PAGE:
Needless to say, most of the cast is formed by the students in the cast around her. The lead male is Shin Meguro, who starts out as a fairly standard class delinquent type but quickly finds himself being drawn into Maria's struggles. Early in the first chapter, he intentionally casts himself as the bad guy in order to give her an opening to talk to some of the other girls in the class. Maria sees right through it, of course, as we find out later in the chapter. Also in her class is Yuusuke Kanda, who is the first one to reach out to Maria. Cheerful and energetic, Yuusuke has a natural ability to build friendships and stop conflicts in their tracks – an ability completely derailed by Maria's piercing insight and blunt nature in the first chapter. Even so, he tries to help Maria out by teaching her about 'Lovely Transforming' – in other words, how to sugar-coat things and be less blunt. Shin and Yuusuke are friends, to Shin's great chagrin.
I'd normally go into more characters in a review, but frankly the series does an excellent job of things, and to do more than just touch on them would ruin a great balance between obvious traits and subtle qualities that emerge as their stories are told. One character that I do want to mention, however, is the homeroom teacher… who is quite possibly the lowest form of scum I've ever had the misfortune of reading about, and that's saying something. Every time he gets a panel in the manga, you can practically taste the slime oozing off his fake smile and completely worthless existence. He's the sort of human – if you use the term terribly loosely – that I'd feel absolutely zero compunction in feeding balls-first to a pack of rabid sewer rats. Without the benefit of anesthesia. Of course, his character is only made worse because of the fact that there are actually teachers like him out there in the real world.
The series has a pretty good, clean art style, but it's sprinkled liberally with super-deformed versions of the characters, especially Maria and Yuusuke, for non-serious scenes. Often you'll see the SD come out when either are using a 'Lovely Transform', for example. On the other hand, when events get serious in a chapter the SD disappears and the details overall in character expression get sharper and more prominent. It's a very intentional effect, not a result of artistic inconsistency. Akuma to Love Song has, by nature, moments both light hearted and painfully serious, and Miyoshi uses the artwork to great effect to help emphasize the tone and emotion behind those scenes.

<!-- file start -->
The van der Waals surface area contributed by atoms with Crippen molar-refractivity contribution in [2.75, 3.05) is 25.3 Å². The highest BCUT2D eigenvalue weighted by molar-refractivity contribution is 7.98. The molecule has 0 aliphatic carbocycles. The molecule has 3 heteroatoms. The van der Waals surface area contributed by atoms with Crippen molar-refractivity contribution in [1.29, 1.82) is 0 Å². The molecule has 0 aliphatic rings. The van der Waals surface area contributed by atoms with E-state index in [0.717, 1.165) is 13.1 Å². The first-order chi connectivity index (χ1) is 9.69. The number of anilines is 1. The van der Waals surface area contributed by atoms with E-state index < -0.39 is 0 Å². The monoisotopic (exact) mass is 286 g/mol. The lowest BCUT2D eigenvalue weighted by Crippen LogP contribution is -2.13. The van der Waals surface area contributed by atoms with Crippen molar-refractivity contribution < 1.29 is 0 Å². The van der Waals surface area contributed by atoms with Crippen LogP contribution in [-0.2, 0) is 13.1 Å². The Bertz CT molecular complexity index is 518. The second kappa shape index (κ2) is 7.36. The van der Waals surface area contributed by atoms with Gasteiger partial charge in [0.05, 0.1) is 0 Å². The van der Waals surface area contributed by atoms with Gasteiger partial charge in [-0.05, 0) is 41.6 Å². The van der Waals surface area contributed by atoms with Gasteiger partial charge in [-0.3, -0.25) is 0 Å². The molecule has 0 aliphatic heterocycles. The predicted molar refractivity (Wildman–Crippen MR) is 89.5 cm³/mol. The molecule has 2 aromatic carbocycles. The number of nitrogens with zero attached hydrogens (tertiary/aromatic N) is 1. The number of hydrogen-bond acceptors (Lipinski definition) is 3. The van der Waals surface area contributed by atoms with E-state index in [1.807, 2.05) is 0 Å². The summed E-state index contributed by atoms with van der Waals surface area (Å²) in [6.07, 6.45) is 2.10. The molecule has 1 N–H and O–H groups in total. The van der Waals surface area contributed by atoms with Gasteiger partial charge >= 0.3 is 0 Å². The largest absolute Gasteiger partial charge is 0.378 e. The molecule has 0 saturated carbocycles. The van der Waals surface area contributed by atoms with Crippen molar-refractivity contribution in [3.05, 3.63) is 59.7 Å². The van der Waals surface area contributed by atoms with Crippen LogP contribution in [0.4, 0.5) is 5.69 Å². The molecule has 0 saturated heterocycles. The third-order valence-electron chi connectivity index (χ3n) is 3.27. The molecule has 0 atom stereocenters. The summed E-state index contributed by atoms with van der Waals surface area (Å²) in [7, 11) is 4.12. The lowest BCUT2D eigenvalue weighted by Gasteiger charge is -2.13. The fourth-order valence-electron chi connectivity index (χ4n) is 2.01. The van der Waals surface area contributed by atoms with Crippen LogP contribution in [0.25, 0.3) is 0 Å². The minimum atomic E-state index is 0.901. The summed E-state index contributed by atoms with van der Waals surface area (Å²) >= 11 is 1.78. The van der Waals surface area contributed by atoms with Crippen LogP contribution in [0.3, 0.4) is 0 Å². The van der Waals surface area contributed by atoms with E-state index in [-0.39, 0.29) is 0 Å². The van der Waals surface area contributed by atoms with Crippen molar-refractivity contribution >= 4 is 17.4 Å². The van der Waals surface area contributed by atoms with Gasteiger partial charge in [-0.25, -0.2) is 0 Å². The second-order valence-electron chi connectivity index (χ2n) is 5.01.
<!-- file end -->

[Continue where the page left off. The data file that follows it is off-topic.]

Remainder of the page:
Like I said in the overview, kids can be terribly cruel. The sad truth is that some portion of Maria's story plays out in every school across the country every year, if not every day. The social cliques that form around Queen Bees, the Jocks and their ilk, the loners, the nerds and geeks – my former alma matter – no matter who you actually are, you quickly fall into a stereotype, and that's how you're seen unless you manage to do something truly spectacular to break out. Then you have Maria's problem: all bets are off, and everybody's eager to get a piece of your hide so that they can figure out where you 'fit in'. There's nothing people hate more than somebody that doesn't fall into a nice, ordered worldview that they can easily apply their expectations and assumptions and prejudices to. Nothing people hate more than somebody that forces them to actually stop and think about somebody else for a minute.
I've been loving every minute of Akuma to Love Song – it's got an extremely strong plot and interesting characters that each have their own strengths and weaknesses. None of them are perfect – and some of them are anything but. The single thing the entire cast has in common – even that sodding scum-sucking teacher – is the effect that Maria's arrival in their world has. We get to see how that event acts on Maria, but more importantly, we get to see how Maria's growth and continued persistence despite all the crap thrown at her slowly starts to change the other members of her class and helps them to grow too. This is going to be a great entry for anybody that loves a good, solid story with excellent characterization and character growth. It has romantic elements, but the main focus is on interpersonal relationships, with the romance being a direct offshoot of that focus. You're not going to find any action here, so adrenaline junkies can move along, but there's a healthy serving of good humor to be found. An excellent series, very highly recommended.